Tips for staying coronavirus-free in your home

With COVID-19 cases on the rise, you may want to consider reassessing how you are protecting yourself from the virus at home.

Most of us think of our homes as safe havens. We feel comfortable with our household members. That may be the problem.

“People tend to let their guard down when they’re around their loved ones,” said Natalie Talis, Population Health Manager at the Alexandria Health Department in Virginia. “They’re maybe not as vigilant as they would be if they were say next to a stranger at a grocery store”

In Alexandria, health officials have been polling people who have tested positive for COVID-19 to find out where they could have potentially been exposed to the virus. And 29% indicated their exposure could have come from another member of their household or a visitor to their home.


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Looking for more information? D.C., Maryland and Virginia are each releasing more data every day. Visit their official sites here: Virginia | Maryland | D.C.


So Talis recommends any family member feeling sick should isolate from others. She doesn’t mean having a full-blown illness, but even a sniffle, a cough or just feeling off, as often people can be infectious before they know they are truly sick. So, take appropriate precautions.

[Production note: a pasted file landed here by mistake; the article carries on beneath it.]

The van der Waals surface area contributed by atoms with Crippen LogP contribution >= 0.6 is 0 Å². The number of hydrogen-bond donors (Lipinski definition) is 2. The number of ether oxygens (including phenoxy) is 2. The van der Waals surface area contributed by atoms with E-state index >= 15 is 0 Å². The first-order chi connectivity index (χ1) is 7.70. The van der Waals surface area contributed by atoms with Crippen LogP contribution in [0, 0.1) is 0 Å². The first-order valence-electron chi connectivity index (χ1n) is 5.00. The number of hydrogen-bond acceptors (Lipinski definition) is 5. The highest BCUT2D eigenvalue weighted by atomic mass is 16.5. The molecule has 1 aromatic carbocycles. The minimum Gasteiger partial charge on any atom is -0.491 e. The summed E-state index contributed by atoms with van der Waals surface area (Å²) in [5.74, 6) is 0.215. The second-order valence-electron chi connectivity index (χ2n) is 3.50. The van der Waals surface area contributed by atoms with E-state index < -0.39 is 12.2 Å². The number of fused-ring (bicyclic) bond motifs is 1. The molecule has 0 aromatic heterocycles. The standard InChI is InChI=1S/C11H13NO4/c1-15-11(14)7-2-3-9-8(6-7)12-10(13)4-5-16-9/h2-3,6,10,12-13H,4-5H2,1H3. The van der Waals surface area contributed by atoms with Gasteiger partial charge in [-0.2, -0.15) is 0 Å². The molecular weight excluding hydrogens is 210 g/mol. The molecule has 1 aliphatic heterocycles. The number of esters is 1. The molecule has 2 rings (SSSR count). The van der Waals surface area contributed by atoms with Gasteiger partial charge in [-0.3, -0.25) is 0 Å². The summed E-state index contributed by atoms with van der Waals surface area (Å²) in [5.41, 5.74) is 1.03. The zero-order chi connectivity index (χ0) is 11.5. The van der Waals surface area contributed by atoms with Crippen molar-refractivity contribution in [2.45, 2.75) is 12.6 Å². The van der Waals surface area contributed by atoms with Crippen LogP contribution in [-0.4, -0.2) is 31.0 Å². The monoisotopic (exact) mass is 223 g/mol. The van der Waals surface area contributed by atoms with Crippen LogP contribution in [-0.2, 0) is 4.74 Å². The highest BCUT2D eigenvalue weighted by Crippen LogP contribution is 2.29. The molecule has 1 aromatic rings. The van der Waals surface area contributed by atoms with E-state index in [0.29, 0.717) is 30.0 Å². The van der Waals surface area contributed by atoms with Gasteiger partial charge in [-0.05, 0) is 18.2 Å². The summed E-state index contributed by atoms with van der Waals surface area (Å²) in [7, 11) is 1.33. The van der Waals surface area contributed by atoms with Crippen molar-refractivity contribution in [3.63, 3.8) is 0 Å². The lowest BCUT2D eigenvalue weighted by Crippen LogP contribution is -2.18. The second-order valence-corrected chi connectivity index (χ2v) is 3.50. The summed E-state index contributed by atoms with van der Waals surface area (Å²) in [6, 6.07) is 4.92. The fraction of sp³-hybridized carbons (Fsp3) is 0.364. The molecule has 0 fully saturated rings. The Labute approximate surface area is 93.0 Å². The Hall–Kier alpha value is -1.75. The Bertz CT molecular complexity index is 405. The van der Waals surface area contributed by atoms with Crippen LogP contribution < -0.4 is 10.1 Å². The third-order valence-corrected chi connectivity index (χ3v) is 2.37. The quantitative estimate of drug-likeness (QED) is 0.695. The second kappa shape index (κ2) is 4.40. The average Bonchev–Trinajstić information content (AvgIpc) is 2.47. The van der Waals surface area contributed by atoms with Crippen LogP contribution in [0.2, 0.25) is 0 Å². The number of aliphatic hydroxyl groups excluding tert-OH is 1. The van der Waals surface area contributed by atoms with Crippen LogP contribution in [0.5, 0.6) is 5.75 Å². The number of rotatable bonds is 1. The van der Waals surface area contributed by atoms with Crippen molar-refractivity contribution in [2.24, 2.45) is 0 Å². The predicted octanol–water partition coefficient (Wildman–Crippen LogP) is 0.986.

“The gold standard would be that you can be in your own bedroom with your own bathroom and be separate and away from others,” Talis said.

If that’s not realistic, the person not feeling well should at the least isolate within the house and wear a mask, and do what they can to avoid contaminating others or shared spaces.

“Wiping down anything you’ve touched, especially bathrooms or any other shared surfaces,” Talis said. “Not sharing utensils or laundry, things like that.”

For healthy family members, Talis said when someone in your household is sick, that doesn’t mean you have to completely abandon them.

“People underestimate the support that you can provide in a contactless way,” Talis said. “When we’re all sick, it’s not just our physical that’s impacted. We’re also more stressed out. We’re a little bit more anxious about what it means and how we’re going to be effected.”

Talis suggested using your phone to reach out to ill family members and be their contactless emotional support, so you can be there for them, without putting yourself at risk.

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